The evidence that I'm aware of about the communications mast is sparse. But something may be better than nothing.
At the Hutton Inquiry Janice Kelly gave this evidence on the morning of Monday 1st September 2003 . The following extract is from pages 52 and 53,
25 Q. What time did the helicopter start searching, do you
2 A. It must have been about 1 o'clock. I am not sure.
3 Q. How many police were there then?
4 A. Certainly the three were there. I think they may have
5 been joined by a couple more by this stage.
6 Q. Did you speak to the police at all during that night?
7 A. Yes, all night, all night. Then a vehicle arrived with
8 a large communication mast on it and parked in the road
9 and then during the early hours another mast, 45-foot
10 mast was put up in our garden.
11 Q. For police communications?
12 A. Yes, indeed. And a dog was put through our house. At
13 20 to 5 the following morning I was sitting on the lawn
14 in my dressing gown while the dog went through the
16 Q. Trying to --
17 A. Trying to establish that he was not there.
Notice an example of the strange pattern of questioning at the Hutton Inquiry. Mrs Kelly is asked about the purpose of the mast, about which she can only guess.
Yet, so far as I can trace, Assistant Chief Constable Page who would know the purpose of the mast(s) wasn't asked.
It's a fascinating repeating pattern of questioning at the Hutton Inquiry, isn't it? Ask someone who won't know and avoid asking someone who would know!
In an article in the Daily Mail, Norman Baker wrote the following:
Remember, too, Mrs Kelly's evidence at the Hutton inquiry. From her we learn that, in the early hours of Friday morning, with the search for Dr Kelly still in progress, 'a vehicle arrived with a large communication mast on it and parked in the road, and then during the early hours another mast, a 45ft mast, was put up in our garden'.
Thames Valley Police eventually told me the mast was in fact even higher, at 110ft, and was used to assist radio communications in a recognised reception black spot.
But other police sources I spoke to said that even in an area of poor reception, they would expect a mast only 15ft high to be used. Such a structure might, however, have been required to contact an aircraft a long way away.
Such as the one carrying Tony Blair between Washington and Tokyo that very day, perhaps.
Janice Kelly's evidence is that two communications vehicles arrived. The second she thought had a mast 45 feet high.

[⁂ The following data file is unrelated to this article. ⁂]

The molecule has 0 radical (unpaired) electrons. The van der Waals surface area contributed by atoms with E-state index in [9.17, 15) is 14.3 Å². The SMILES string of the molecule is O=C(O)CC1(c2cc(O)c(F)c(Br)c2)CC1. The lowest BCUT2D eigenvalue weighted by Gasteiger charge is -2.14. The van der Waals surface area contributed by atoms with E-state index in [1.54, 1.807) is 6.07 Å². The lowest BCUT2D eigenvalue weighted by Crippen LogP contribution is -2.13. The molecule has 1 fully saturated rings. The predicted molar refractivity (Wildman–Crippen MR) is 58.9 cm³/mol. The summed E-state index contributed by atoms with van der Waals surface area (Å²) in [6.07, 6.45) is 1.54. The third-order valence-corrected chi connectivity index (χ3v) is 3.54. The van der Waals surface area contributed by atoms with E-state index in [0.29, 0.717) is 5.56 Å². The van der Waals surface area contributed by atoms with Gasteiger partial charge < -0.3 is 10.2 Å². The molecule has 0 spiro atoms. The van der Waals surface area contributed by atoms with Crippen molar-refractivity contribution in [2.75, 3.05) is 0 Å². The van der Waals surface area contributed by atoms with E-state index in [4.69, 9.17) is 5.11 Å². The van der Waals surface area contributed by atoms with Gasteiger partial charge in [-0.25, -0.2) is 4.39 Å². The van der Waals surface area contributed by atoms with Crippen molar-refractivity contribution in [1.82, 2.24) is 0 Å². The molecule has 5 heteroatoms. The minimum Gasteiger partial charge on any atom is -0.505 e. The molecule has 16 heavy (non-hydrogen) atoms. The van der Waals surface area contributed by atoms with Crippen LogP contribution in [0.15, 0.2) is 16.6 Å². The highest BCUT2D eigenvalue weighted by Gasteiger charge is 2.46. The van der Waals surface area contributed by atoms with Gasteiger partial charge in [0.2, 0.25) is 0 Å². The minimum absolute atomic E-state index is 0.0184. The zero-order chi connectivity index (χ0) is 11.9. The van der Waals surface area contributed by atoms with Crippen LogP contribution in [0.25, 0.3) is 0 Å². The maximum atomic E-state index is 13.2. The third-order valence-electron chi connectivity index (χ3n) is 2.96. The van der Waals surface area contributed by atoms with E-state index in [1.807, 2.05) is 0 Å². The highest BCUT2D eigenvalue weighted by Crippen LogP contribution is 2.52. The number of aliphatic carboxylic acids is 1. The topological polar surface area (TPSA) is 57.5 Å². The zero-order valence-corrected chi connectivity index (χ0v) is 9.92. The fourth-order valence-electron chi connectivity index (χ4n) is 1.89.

Norman Baker (on the basis of an Freedom of Information Act request, I understand) established later that the mast was 110 feet high!
Remember, at this stage David Kelly was simply a missing person.
The public narrative is that they didn't know he was dead.
Where did the first or second communications vehicles/masts come from? We don't know, so far as I'm aware.
What time did each arrive? We're not told by Janice Kelly. I'm not aware of any other source of information on timing.
Is the "communications blackspot" real? Or simply a cover story for the possible much longer distance communication needs?
Perhaps the mast was just passing nearby on a vehicle, and it was just good fortune that it could be put to use in a communications blackspot. The helicopter must also been scrambled very soon after the 23.40 phone call for a medium risk missing person for it to start searching by 1.ReplyDelete
I assume you're being ironic.
Andrew. I should add a rider to the first comment, which shows how one must take Hutton statements with a pinch of salt.
Norman Baker says that Mrs Kelly's time for the helicopter search at 1.pm was wildly inaccurate and that ACC Page's description that it came from RAF Benson was likewise probably erroneous. Relevant exchange with Mr Page from Sept 3rd ,
Q: So who had been responsible for calling out the police helicopter?
A. Sergeant Morris.
Q. Where is that helicopter based? We have heard it came from RAF Benson, is that right? A. That is correct, that is where it is based.
Q. How many police officers were involved in the search?
A. At that particular time half a dozen.
LORD HUTTON: Just so that it is clear, I think what you said, Mr Page, this was a police helicopter
A. It was a police helicopter, my Lord, yes."
The Government statement in reply to Mr Baker hinted that the Benson helicopter had not been used, whereas that from Bedfordshire Police in Luton WAS actually employed from 2.50 onwards in two waves.
Yes, there is something odd about the helicopter stories from Janice Kelly and ACC Page.
I've finally found the PQ answer re the provenance of the helicopter. I'll put up a short post about it.